Essentially, the gain rollover deal allows you to sell your original QSBC shares without owing any federal income tax and without losing eligibility for the gain exclusion break when you eventually sell the replacement QSBC shares.

The Basics

Whether you’re considering starting up your own business or investing in someone else’s start-up, it’s important to learn about QSBCs. In general, they’re the same as garden-variety C corporations for legal and tax purposes — except shareholders are potentially eligible to exclude 100% of QSBC stock sale gains from federal income tax. There’s also a tax-free gain rollover privilege for QSBC shares. (See “Tax-Free Gain Rollovers for QSBC Stock Sales” at right.)

To be classified as tax-favored QSBC stock, the shares must meet a complex list of requirements set forth in Internal Revenue Code Section 1202. Major hurdles to clear include the following:

  • You must acquire the shares after August 10, 1993.
  • The stock generally must be acquired upon original issuance by the corporation or by gift or inheritance.
  • The corporation must be a QSBC on the date the stock is issued and during substantially all the time you own the shares.
  • The corporation must actively conduct a qualified business. Qualified businesses don’t include 1) services rendered in the fields of health, law, engineering, architecture, accounting, actuarial science, performing arts, consulting, athletics, financial services, brokerage services or other businesses where the principal asset is the reputation or skill of employees, 2) banking, insurance, leasing, financing, investing or similar activities, 3) farming, 4) production or extraction of oil, natural gas or other minerals for which percentage depletion deductions are allowed, or 5) the operation of a hotel, motel, restaurant or similar business.
  • The corporation’s gross assets can’t exceed $50 million immediately after your shares are issued. However, if the corporation grows and exceeds the $50 million threshold after the stock is issued, it won’t cause the corporation to lose its QSBC status with respect to your shares.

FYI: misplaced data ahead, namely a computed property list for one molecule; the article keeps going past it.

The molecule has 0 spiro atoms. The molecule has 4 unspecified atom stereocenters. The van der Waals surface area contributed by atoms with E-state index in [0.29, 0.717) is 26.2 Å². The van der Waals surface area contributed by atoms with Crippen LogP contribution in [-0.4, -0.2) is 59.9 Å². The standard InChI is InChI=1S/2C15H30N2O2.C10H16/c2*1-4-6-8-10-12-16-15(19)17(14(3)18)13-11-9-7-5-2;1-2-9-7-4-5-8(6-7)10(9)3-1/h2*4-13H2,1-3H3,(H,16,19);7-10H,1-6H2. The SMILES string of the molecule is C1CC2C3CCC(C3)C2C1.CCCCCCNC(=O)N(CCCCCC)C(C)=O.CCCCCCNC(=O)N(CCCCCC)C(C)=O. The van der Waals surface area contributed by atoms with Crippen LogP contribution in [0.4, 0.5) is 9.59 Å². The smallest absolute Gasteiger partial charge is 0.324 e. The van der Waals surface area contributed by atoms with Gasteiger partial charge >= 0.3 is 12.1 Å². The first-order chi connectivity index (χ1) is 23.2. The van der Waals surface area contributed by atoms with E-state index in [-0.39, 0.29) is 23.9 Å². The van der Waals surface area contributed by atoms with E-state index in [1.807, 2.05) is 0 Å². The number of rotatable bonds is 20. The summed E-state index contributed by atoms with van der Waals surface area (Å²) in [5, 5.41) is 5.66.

This is only a partial list. Consult your tax advisor to determine whether your venture can meet all the requirements of a QSBC.

Gain Exclusion Rules and Restrictions

To take advantage of the gain exclusion break, the stock acquisition date is critical. The 100% gain exclusion is available only for sales of QSBC shares acquired on or after September 28, 2010. However, a partial exclusion may be available in the following situations:

  • For QSBC shares acquired between February 18, 2009, and September 27, 2010, you can potentially exclude up to 75% of a QSBC stock sale gain.
  • For QSBC shares acquired after August 10, 1993, and before February 18, 2009, you can potentially exclude up to 50% of a QSBC stock sale gain.

The tax code further restricts QSBC gain exclusions for:

C corporation owners. Gain exclusions aren’t available for QSBC shares owned by another C corporation. However, QSBC shares held by individuals, S corporations and partnerships are potentially eligible.

Shares held for less than five years. To take advantage of the gain exclusion privilege, you must hold the QSBC shares for a minimum of five years. So, for shares that you haven’t yet acquired, the 100% gain exclusion break will be available for sales that occur sometime in 2023 at the earliest.

TCJA Impact

The new tax law makes QSBCs even more attractive. Why? Starting in 2018, the law permanently lowers the corporate federal income tax rate to a flat 21%.

So, if you own shares in a profitable QSBC and eventually sell those shares when you’re eligible for the 100% gain exclusion, the flat 21% corporate rate will be the only federal income tax that the corporation or you will owe.

Right for Your Venture?

Conventional wisdom says it’s best to operate private businesses as pass-through entities, meaning S corporations, partnerships or limited liability companies (LLCs). But that logic may not be valid if your venture meets the definition of a QSBC.

The QSBC alternative offers three major upsides: 1) the potential for the 100% gain exclusion break when you sell your shares, 2) a tax-free stock sale gain rollover privilege, and 3) a flat 21% federal corporate income tax rate. Your tax advisor can help you assess whether QSBC status is right for your next business venture.